You and your friends or group can do something nice for the people in your community NOW, at the start of the new year, by offering to volunteer a few times a month at a local venue. For example, you could spend time with young students by reading some of their favorite books to them! Not only will your students improve their reading skills, but you will also be helping to give back to the whole community as well.

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1. Home Health Care Data
This is a more research-oriented website with statistics on home care use and other data facts and information about home health care. As the nation's principal health statistics agency, the National Center for Health Statistics compiles statistical information to guide actions and policies to improve the health of individuals. They are a unique public resource for health information—a key element of public health and health policy. See:

Also learn more at


2. Leadership Council of Aging Organizations (LCAO)
LCAO is a large coalition of the nation's non-profit organizations serving older Americans. The association is diverse and dedicated to preserving and strengthening the well-being of our older population. They provide a voice for seniors and their families in the ongoing national debate on aging policy.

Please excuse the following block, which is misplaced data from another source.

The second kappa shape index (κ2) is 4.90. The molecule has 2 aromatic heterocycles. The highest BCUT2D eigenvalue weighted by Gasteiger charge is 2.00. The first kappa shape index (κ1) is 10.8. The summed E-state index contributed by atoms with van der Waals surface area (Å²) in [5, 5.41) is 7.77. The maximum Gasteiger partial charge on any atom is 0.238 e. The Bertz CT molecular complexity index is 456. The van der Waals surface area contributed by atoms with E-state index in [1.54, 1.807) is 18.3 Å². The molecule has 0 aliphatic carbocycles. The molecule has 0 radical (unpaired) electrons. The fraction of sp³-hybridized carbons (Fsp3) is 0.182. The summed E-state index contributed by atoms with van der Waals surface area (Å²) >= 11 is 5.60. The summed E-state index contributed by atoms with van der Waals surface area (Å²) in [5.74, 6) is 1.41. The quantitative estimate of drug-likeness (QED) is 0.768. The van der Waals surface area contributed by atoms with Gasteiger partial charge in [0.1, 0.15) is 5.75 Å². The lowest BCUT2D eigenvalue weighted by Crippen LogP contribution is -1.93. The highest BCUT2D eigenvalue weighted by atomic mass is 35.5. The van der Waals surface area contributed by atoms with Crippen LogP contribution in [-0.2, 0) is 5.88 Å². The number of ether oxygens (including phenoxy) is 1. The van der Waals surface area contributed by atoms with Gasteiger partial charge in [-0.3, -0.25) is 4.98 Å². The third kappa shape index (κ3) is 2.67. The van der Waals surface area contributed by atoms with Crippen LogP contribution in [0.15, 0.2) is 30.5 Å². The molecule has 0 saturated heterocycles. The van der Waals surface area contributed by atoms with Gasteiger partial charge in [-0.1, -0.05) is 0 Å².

Organization members of the Leadership Council of Aging Organizations are dedicated to:

    1. Advocating for strengthening both the public and private sector response to meeting the needs of America's older population;

    2. Promoting thoughtful and rational policy changes where such changes are necessary, recognizing that state and local level activities are important both to the generation and implementation of public policy;

    3. Seeking dialogue with responsible leaders of both the public and private sector;

    4. Working with all of society's institutions-political, social, economic, religious-to ensure that they welcome and support full participation by America's older population;

    5. Working to ensure that no older person is a victim of discrimination based on age, gender, race, or ethnic origin; and